Taking over the drive thru
Bandy sees Chipotle’s use of AI ordering systems as part of a growing trend: “The ability to use it as operational tool in the kitchen to track waste, to add to or place orders and complete line checks is unlimited. We’ll see the uses of AI and voice technology exponentially increase and be scaled so smaller operators have access to it. In service, I can see the technology take over drive-thru order taking and help consumers with somewhat clunky ordering kiosks that are out there now.”
There have been, says Corey-Ferrini, some smaller franchise and multi-unit concepts that are following suit to Chipotle, but on a smaller level. “I believe there will be a start-up period for the cost to implement, train others, and integrate. Once that system is in place and tested, it could have an advantage in the industry. My hope is that makes room for less food waste and greater integration of local and sustainable ingredients,” she says.
More generally, Martinez reflects on the use of AI for equipment in the restaurant industry: “On the equipment side, it should help to monitor the pieces of equipment, extending the life of the unit, as well as providing safety against product spoilage that would increase food cost, or tracking critical food safety areas, providing protection for the brand.”
Brian Niccol, CEO of Chipotle, places the casual dining giant’s Q2 success down to “better restaurant operations, more effective marketing, and leveraging [Chipotle’s] digital make line to grow sales and expand access.” The operator’s new AI voice system may well contribute to future growth.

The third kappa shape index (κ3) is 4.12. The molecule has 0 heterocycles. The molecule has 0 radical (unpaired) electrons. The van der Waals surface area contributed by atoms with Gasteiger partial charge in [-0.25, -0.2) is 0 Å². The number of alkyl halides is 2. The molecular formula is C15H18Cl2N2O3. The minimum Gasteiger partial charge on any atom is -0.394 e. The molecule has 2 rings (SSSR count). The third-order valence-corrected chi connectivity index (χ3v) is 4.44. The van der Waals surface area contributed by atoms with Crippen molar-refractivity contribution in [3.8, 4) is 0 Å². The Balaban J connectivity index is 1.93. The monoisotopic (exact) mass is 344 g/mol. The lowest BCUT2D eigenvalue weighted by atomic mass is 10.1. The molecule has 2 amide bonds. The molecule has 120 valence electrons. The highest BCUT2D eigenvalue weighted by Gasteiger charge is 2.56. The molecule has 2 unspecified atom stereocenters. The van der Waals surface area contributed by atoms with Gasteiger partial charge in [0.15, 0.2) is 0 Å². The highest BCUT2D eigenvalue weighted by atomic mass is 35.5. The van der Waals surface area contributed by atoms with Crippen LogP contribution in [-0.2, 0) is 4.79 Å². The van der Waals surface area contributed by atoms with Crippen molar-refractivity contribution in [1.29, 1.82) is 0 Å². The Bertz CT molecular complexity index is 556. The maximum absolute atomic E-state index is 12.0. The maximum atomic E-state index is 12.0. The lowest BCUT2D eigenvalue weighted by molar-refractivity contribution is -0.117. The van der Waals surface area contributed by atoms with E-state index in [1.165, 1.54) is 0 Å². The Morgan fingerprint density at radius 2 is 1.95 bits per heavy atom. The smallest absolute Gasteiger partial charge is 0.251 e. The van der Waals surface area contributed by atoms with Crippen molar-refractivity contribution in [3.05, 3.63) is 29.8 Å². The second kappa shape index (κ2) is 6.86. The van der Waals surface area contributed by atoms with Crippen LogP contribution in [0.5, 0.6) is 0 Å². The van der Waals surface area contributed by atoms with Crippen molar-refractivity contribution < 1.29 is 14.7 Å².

Michael Jones reports from a record-breaking Symposium that put members' education at its heart
The FCSI The Americas Symposium 2019 broke previous records for attendance, with more than 170 consultants and nearly 150 Allied members heading to the Orange County Convention Center in Orlando, Florida.
Taking place in the days prior to the NAFEM Show ’19, at the same location, the attendees were treated to a full day’s program, all centered around an ‘Accelerate’ racing theme of educational keynoters and breakout seminars, along with great networking opportunities and a whole heap of fun in between.
Get set, go
The success of FCSI The Americas Division (TAD)’s events has always been to expertly marry the fun with the learning. The former took center stage at the opening party on Tuesday 5 February as attendees got to test their racing mettle on the tracks of the Andretti Indoor Karting & Games venue.
Day one of the Symposium saw event chair Brett Daniel FCSI praising the support of the 37 Allied member sponsors who had made the event possible. “Without them, we would not be able to host these events,” he said.
FCSI TAD executive director Wade Koehler introduced the 2019 #MyFCSI marketing initiative that will see prizes awarded each month to members who are visibly promoting their membership of the Society using the hashtag throughout the year. William Bender FCSI was the recipient of the inaugural award at the Symposium. “This is our way of helping our members help themselves,” said Koehler.
With the program